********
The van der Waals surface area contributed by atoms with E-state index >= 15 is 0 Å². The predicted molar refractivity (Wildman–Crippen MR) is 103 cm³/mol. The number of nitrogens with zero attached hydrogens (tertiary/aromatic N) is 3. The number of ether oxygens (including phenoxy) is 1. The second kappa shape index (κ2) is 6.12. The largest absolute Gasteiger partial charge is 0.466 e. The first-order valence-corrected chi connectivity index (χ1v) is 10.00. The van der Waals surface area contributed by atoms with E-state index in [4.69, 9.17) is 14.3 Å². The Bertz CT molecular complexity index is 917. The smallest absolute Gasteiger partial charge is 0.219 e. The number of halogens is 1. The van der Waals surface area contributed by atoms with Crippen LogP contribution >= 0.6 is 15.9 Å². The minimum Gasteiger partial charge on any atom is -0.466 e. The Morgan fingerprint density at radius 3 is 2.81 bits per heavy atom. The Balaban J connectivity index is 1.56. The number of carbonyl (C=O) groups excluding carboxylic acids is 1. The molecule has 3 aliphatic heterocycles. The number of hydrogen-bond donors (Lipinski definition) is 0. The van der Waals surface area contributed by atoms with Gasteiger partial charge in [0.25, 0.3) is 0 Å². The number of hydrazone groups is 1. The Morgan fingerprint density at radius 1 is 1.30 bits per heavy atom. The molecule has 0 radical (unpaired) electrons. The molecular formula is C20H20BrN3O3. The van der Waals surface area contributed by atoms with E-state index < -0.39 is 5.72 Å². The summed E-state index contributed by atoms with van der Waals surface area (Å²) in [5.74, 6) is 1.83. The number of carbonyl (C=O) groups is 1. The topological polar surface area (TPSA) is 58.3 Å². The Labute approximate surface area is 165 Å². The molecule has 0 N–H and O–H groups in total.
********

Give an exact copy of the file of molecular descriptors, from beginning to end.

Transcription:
The van der Waals surface area contributed by atoms with E-state index >= 15 is 0 Å². The predicted molar refractivity (Wildman–Crippen MR) is 103 cm³/mol. The number of nitrogens with zero attached hydrogens (tertiary/aromatic N) is 3. The number of ether oxygens (including phenoxy) is 1. The second kappa shape index (κ2) is 6.12. The largest absolute Gasteiger partial charge is 0.466 e. The first-order valence-corrected chi connectivity index (χ1v) is 10.00. The van der Waals surface area contributed by atoms with E-state index in [4.69, 9.17) is 14.3 Å². The Bertz CT molecular complexity index is 917. The smallest absolute Gasteiger partial charge is 0.219 e. The number of halogens is 1. The van der Waals surface area contributed by atoms with Crippen LogP contribution >= 0.6 is 15.9 Å². The minimum Gasteiger partial charge on any atom is -0.466 e. The Morgan fingerprint density at radius 3 is 2.81 bits per heavy atom. The Balaban J connectivity index is 1.56. The number of carbonyl (C=O) groups excluding carboxylic acids is 1. The molecule has 3 aliphatic heterocycles. The number of hydrogen-bond donors (Lipinski definition) is 0. The van der Waals surface area contributed by atoms with Gasteiger partial charge in [0.25, 0.3) is 0 Å². The number of hydrazone groups is 1. The Morgan fingerprint density at radius 1 is 1.30 bits per heavy atom. The molecule has 0 radical (unpaired) electrons. The molecular formula is C20H20BrN3O3. The van der Waals surface area contributed by atoms with E-state index < -0.39 is 5.72 Å². The summed E-state index contributed by atoms with van der Waals surface area (Å²) in [5.74, 6) is 1.83. The number of carbonyl (C=O) groups is 1. The topological polar surface area (TPSA) is 58.3 Å². The Labute approximate surface area is 165 Å². The molecule has 0 N–H and O–H groups in total.